Teaching is at the heart of what we do at George Mason University. The CS Department is fortunate to have some of the best instructional faculty in the Commonwealth, from tenured faculty researchers, dedicated assistant professors, and adjunct staff who provide a vital link from the classroom to careers in CS. Since 2000, seven faculty members have received the prestigious Teaching Excellence Award.
This past year, two more of our outstanding teaching faculty members, Kinga Dobolyi and Mark Snyder were awarded the 2016 University Teaching Excellence Award from the Center for Teaching and Faculty Excellence. This University award “acknowledges the significant work that faculty members devote to course planning and preparation; curriculum development, and innovative teaching, advising, and undergraduate and graduate mentoring.” It is unusual for two faculty members in the same department to win the award in the same cycle. For both Kinga and Mark, this award puts an exclamation mark on their work.
The process begins with an anonymous nomination. Each candidate puts together a portfolio of his or her work and completes a lengthy application.
Kinga won the award with the additional distinction of the general education category. She says, “It’s gratifying to see all my hard work come together. This award is a better way to measure my teaching effectiveness.” Part of Kinga’s portfolio is her teaching, design, and mentoring work on a three-year Google Grant to find a way to teach more CS students and change how CS material is taught. She along with several Mason faculty members, with advice from co-winner Mark Snyder, developed SPARC. This is a self-paced flipped classroom model. Now in its second year, SPARC data is still coming in with students progressing
through the program. Kinga was responsible for overseeing the development of the coursework, writing new software to establish the testing model, and teaching. In addition to teaching the SPARC model, she is also teaching a traditional class as a control. “George Mason University is a great place to teach,” says Kinga. She’s excited about her future.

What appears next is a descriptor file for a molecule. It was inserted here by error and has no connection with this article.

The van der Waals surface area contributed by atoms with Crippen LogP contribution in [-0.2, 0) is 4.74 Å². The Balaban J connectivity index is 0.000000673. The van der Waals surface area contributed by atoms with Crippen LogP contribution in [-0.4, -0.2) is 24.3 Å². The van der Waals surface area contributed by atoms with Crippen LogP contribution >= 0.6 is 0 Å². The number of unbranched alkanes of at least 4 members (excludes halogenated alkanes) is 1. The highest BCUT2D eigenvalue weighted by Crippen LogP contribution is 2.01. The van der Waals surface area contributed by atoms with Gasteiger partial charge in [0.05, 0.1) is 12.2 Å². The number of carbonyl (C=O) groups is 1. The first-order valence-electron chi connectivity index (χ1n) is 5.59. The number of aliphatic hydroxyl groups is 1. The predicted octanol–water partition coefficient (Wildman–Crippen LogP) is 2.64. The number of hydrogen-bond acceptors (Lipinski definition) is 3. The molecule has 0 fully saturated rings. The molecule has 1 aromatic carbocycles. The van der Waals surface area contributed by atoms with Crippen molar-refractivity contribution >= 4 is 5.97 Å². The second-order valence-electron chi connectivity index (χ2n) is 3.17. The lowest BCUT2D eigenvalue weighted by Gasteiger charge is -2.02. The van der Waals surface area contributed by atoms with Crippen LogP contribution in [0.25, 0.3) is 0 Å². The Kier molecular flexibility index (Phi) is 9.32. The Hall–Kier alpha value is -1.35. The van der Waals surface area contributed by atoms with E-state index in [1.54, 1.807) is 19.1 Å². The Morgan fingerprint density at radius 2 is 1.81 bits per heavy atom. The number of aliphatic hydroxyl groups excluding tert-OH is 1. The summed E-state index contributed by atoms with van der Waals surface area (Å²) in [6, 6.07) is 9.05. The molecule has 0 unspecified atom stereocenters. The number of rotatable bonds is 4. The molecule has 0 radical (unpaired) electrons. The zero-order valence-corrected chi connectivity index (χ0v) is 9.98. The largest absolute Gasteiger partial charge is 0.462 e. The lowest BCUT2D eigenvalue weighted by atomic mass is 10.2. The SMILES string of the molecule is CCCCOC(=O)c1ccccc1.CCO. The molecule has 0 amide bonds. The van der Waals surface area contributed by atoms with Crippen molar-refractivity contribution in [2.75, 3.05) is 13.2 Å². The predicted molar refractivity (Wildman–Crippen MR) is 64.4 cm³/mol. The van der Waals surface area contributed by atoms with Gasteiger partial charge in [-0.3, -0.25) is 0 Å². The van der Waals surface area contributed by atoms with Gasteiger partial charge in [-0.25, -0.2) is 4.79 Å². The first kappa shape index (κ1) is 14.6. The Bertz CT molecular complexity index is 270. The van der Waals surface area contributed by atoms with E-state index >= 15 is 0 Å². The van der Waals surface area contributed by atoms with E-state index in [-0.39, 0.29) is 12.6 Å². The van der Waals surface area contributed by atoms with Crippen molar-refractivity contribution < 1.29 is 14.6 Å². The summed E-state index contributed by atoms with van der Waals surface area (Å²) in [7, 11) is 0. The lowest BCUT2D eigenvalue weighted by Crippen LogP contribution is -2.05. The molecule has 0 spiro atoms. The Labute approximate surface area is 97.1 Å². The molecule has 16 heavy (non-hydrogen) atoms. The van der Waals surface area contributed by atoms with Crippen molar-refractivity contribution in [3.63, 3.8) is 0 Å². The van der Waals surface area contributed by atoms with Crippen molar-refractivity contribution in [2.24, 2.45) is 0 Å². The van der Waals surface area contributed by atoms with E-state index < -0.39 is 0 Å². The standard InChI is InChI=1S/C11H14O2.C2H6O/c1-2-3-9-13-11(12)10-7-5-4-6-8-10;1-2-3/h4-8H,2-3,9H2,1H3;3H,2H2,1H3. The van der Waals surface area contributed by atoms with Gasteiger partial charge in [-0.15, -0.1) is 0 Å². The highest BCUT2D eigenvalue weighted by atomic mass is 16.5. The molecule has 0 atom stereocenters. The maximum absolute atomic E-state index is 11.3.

Mark comes from a family of teachers. “My mother is a teacher and my father, a physician, also teaches.” He says this award is a huge thumbs-up approval of all the work that he does adding, “It’s great to be rewarded for something that is so important to me.”
Mark is now in his sixth year of teaching in the CS department. He says one of his biggest challenges was that when he was hired, he had to take over another class and there wasn’t a lot of material. “I had a blank slate,” he says, explaining that it was exciting to develop his own material but also daunting in the amount of time it took. Over the years, he has revised and improved the material and is always looking for ways to engage with students. One of the best parts of his job is that he teaches intro to programming and then higher level CS classes. He sees students when they first start in the program and then sees the same students in their junior and senior years. “I like seeing how they have changed and advanced since they started in the program. They are often surprised,” he says with a laugh, “that the coursework is so much more challenging.” Mark has prepared them well.